Afarm equipment giant built on accumulation of product lines worldwide has announced a new strategy expected to lead to “reduction” of many of the company’s brands.
In a release Nov. 13, the North American Equipment Dealers Association said it was alerted to “major brand changes” within Agco – including the phase-out of the Agco brand itself – over the next couple of years.
Instead, NAEDA said, the company plans to focus its marketing on “comparable Massey Fergusonand Challenger-branded products.”
NAEDA, which said it released the information with Duluth, Georgia-based Agco’s approval, added that the overall effect of the plan is still “unknown.”
However, the Missouribased association said, “dealers will have several options to consider in continuing their relationship with Agco.”
“We support Agco’s efforts to inform its dealers about these changes and allow them sufficient time to determine a proper business strategy to shape their future,” NAEDA CEO Paul Kindinger said in the association’s release.
NAEDA is the affiliated organization of 18 farm equipment dealer associations in Canada and the U. S., including the Canada West Equipment Dealers Association. It said it was informed of Agco’s plans through a letter sent to Agco dealers.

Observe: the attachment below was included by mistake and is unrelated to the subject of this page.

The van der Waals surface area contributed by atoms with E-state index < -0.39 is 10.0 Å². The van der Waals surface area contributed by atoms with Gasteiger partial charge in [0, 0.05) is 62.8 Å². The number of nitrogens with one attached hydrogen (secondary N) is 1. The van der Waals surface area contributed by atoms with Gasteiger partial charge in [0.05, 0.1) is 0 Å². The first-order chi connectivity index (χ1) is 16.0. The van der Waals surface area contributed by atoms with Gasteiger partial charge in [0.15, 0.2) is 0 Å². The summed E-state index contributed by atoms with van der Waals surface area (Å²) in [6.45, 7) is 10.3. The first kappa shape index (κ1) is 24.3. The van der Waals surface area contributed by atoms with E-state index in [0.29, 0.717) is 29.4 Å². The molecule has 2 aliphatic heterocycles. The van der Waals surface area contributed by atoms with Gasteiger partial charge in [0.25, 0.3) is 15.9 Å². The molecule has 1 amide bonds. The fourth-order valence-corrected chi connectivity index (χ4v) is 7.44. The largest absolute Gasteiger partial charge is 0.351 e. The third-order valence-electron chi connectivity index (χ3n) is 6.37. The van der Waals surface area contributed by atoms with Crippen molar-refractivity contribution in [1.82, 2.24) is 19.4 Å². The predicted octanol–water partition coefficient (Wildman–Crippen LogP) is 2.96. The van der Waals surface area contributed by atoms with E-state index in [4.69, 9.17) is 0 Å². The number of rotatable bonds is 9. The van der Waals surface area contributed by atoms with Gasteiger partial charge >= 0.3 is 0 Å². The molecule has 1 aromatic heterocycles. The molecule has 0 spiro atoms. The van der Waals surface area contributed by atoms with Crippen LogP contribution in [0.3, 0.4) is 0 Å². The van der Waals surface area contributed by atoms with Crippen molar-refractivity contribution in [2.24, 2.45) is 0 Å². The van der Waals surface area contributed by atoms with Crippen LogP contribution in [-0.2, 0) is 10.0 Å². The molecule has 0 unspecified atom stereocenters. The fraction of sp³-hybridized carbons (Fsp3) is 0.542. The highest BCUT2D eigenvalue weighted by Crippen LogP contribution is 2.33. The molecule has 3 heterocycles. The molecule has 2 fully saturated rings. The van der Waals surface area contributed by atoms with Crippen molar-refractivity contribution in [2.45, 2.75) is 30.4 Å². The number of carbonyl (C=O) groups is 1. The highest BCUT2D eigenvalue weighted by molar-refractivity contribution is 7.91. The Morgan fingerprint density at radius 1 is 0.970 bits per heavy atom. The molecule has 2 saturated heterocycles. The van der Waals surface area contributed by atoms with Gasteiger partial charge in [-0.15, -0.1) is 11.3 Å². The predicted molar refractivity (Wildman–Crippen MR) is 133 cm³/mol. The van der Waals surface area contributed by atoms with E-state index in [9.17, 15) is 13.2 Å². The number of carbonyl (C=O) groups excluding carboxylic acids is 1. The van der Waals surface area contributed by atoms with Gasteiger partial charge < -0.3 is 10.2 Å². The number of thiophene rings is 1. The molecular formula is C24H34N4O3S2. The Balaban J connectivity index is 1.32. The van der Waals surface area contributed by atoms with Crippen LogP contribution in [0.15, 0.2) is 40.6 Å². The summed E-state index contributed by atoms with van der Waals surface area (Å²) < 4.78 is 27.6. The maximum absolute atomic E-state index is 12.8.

Agco was formed in 1990 through a management buyout of Deutz Allis from Kloeckner-Humboldt-Deutz AG. The new company began marketing farm equipment under the Agco Allis and Gleaner brand names.
The company went on to acquire a long list of other noteworthy names in farm machinery, among them Hesston, White (1991), Massey Ferguson (1993-94), Glencoe, Tye, Farmhand (1995), Fendt (1997), Spra-Coupe, Willmar (1998), Ag-Chem (2001), Challenger (2002), Valtra and Sisu Diesel (2004).
Agco has previously said it recognizes “the tradition and value of brands, the loyalty of our customers and the identification of our dealers,” adding that its “multi-brand strategy maintains brand value.”
Releasing results in October for its third quarter ending Sept. 30, Agco said “reduced farm income expectations and the weak global economy have dampened worldwide industry demand for farm equipment, with no improvement expected in the fourth quarter.”
The company posted third-quarter net income of US$10 million on $1.4 billion in sales, down from US$99 million on $2.09 billion in the year-earlier period.